NASA announce first missions to Venus in decades

NASA has selected the DAVINCI+ and VERITAS Venus missions as its newest Discovery Program missions.
NASA’s DAVINCI+ and VERITAS missions to Earth’s nearest neighbour are slated to be launched between 2028 and 2030 | Image credit: NASA/JPL-Caltech

NASA announced June 2 that it has selected a pair of missions to explore Venus, Earth’s nearest planetary neighbor.

Part of the agency’s Discovery Program, the DAVINCI+ (Deep Atmosphere Venus Investigation of Noble gases, Chemistry, and Imaging) and VERITAS (Venus Emissivity, Radio Science, InSAR, Topography, and Spectroscopy) missions will be the first NASA-led missions to explore Venus since the conclusion of the four-year Magellan mission in 1994.

“It is astounding how little we know about Venus, but the combined results of these missions will tell us about the planet from the clouds in its sky through the volcanoes on its surface all the way down to its very core,” said Tom Wagner, NASA’s Discovery Program scientist. “It will be as if we have rediscovered the planet.”

DAVINCI+ is a spherical descent sphere designed to take detailed measurements of the composition of the planet’s atmosphere. Additionally, the mission seeks to take the first high-resolution images of the planet’s tesserae, a geologically feature comparable to Earth’s continents.

The VERITAS orbiter will utilise a synthetic aperture radar to create 3D reconstructions of the topography of Venus. Researchers expect the reconstructions to give a glimpse into the planet’s geological history and confirm if plate tectonics and volcanism are still active on Venus.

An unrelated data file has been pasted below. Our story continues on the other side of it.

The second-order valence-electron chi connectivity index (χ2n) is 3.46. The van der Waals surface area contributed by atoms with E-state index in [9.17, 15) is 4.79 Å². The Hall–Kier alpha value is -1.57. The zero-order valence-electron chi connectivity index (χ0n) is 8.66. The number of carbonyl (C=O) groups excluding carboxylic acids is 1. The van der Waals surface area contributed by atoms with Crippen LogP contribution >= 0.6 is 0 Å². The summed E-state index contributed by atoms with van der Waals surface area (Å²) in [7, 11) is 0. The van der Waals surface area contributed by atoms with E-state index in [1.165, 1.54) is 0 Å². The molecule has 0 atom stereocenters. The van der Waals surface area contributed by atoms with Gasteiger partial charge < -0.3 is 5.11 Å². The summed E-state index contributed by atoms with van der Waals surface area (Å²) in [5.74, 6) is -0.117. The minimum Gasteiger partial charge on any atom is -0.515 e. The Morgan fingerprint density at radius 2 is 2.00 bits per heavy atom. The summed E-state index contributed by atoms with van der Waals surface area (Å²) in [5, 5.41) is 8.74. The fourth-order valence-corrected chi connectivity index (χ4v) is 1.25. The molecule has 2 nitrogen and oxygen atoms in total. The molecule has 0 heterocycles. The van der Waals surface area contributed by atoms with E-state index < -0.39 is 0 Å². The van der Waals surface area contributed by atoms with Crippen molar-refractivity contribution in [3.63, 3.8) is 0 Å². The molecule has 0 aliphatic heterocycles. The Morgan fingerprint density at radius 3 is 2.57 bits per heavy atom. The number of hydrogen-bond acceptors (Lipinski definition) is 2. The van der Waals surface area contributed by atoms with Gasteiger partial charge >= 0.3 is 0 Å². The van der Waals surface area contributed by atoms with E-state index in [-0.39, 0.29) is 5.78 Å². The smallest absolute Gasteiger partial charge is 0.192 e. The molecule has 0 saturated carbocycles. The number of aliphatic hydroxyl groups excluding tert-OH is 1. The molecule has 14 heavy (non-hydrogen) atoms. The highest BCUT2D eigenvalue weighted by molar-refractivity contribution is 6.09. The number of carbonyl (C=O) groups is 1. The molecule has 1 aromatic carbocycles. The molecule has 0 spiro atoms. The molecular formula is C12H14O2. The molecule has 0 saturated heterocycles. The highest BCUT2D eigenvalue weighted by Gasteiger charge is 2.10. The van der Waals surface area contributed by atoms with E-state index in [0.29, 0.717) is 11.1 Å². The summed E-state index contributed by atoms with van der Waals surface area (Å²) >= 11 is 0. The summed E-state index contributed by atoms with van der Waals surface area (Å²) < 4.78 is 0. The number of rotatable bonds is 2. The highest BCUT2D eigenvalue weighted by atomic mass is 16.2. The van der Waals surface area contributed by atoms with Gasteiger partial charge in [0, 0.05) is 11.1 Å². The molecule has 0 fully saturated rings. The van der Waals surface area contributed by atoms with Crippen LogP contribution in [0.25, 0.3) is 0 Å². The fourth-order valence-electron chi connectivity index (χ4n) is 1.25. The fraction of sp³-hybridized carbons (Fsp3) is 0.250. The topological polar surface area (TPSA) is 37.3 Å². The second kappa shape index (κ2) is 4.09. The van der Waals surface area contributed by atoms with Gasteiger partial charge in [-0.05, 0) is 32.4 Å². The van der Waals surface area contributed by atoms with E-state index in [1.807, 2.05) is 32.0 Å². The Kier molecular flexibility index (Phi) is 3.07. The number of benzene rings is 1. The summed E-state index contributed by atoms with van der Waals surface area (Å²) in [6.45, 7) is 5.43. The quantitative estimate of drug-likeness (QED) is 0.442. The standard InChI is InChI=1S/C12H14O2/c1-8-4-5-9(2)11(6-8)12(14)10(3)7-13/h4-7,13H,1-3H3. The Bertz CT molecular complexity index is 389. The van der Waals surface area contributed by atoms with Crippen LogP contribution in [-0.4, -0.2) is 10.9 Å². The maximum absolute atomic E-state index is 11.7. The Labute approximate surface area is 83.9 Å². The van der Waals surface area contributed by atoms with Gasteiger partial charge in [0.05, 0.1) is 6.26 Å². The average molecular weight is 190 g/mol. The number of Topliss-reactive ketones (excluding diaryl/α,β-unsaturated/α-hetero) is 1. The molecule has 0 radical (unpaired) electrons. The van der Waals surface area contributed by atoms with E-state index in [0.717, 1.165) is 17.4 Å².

In addition to the two mission’s primary focus, each will carry a secondary demonstration payload.

DAVINCI+ will carry the Compact Ultraviolet to Visible Imaging Spectrometer (CUVIS) built by NASA’s Goddard Space Flight Center. CUVIS aims to make high-resolution measurements of ultraviolet light in an effort to understand the unknown ultraviolet absorber in Venus’ atmosphere.

VERITAS will host the Deep Space Atomic Clock-2. Built by NASA’s Jet Propulsion Laboratory, the ultra-precise clock signal generated by the clock is expected to pave the way to enable autonomous spacecraft maneuvers.

NASA’s decision to go ahead with the DAVINCI+ and VERITAS Venus missions is the final phase of the agency’s Discovery 2019 competition.

The Discovery Program’s proposal competitions invite scientists and engineers to propose planetary science missions that expand what we know about the solar system and our place in it. Following the conclusion of an initial round of what is the ninth competition since the program was established in 1992, four finalists were selected in February 2020 with each receiving $3 million to develop and mature their mission concepts.

With DAVINCI+ and VERITAS selected as the Discovery 2019 missions, work now begins on bringing them to life. The pair of intrepid explorers are expected to begin their expeditions to Earth’s nearest neighbour between 2028 and 2030.

Andrew Parsonson is a space enthusiast and the founder of Rocket Rundown. He has worked as a journalist and blogger for various industries for over 5 years and has a passion for both fictional and real-life space travel. Currently, Andrew is the primary writer for Rocket Rundown as we look to expand our reach and credibility.